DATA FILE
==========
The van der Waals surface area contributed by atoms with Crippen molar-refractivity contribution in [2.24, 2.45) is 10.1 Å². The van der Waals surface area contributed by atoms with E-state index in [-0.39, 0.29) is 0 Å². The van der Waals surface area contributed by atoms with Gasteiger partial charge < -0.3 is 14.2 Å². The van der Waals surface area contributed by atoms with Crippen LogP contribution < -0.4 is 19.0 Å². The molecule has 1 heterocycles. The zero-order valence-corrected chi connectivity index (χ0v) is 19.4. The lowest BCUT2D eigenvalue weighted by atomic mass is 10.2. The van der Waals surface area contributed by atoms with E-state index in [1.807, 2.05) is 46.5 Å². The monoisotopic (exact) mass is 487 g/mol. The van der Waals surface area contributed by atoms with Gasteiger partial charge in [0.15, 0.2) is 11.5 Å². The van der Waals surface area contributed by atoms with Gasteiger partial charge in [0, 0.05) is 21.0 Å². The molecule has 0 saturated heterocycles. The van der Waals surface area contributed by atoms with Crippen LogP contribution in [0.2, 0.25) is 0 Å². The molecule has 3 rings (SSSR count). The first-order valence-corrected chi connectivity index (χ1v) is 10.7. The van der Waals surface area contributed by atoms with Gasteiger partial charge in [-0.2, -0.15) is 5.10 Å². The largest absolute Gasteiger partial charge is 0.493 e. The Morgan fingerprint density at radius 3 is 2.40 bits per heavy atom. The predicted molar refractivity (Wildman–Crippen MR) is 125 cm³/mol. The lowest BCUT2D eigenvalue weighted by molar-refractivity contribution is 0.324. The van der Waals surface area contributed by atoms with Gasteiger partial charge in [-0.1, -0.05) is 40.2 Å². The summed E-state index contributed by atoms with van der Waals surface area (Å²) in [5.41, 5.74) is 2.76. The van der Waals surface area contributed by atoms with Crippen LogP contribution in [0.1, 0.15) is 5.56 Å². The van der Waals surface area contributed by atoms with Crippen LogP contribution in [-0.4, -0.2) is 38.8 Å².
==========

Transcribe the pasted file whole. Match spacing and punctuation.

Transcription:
The van der Waals surface area contributed by atoms with Crippen molar-refractivity contribution in [2.24, 2.45) is 10.1 Å². The van der Waals surface area contributed by atoms with E-state index in [-0.39, 0.29) is 0 Å². The van der Waals surface area contributed by atoms with Gasteiger partial charge < -0.3 is 14.2 Å². The van der Waals surface area contributed by atoms with Crippen LogP contribution < -0.4 is 19.0 Å². The molecule has 1 heterocycles. The zero-order valence-corrected chi connectivity index (χ0v) is 19.4. The lowest BCUT2D eigenvalue weighted by atomic mass is 10.2. The van der Waals surface area contributed by atoms with E-state index in [1.807, 2.05) is 46.5 Å². The monoisotopic (exact) mass is 487 g/mol. The van der Waals surface area contributed by atoms with Gasteiger partial charge in [0.15, 0.2) is 11.5 Å². The van der Waals surface area contributed by atoms with Gasteiger partial charge in [0, 0.05) is 21.0 Å². The molecule has 0 saturated heterocycles. The van der Waals surface area contributed by atoms with Crippen LogP contribution in [0.2, 0.25) is 0 Å². The molecule has 3 rings (SSSR count). The first-order valence-corrected chi connectivity index (χ1v) is 10.7. The van der Waals surface area contributed by atoms with Gasteiger partial charge in [-0.2, -0.15) is 5.10 Å². The largest absolute Gasteiger partial charge is 0.493 e. The Morgan fingerprint density at radius 3 is 2.40 bits per heavy atom. The predicted molar refractivity (Wildman–Crippen MR) is 125 cm³/mol. The lowest BCUT2D eigenvalue weighted by molar-refractivity contribution is 0.324. The van der Waals surface area contributed by atoms with Gasteiger partial charge in [-0.1, -0.05) is 40.2 Å². The summed E-state index contributed by atoms with van der Waals surface area (Å²) in [5.41, 5.74) is 2.76. The van der Waals surface area contributed by atoms with Crippen LogP contribution in [0.1, 0.15) is 5.56 Å². The van der Waals surface area contributed by atoms with Crippen LogP contribution in [-0.4, -0.2) is 38.8 Å².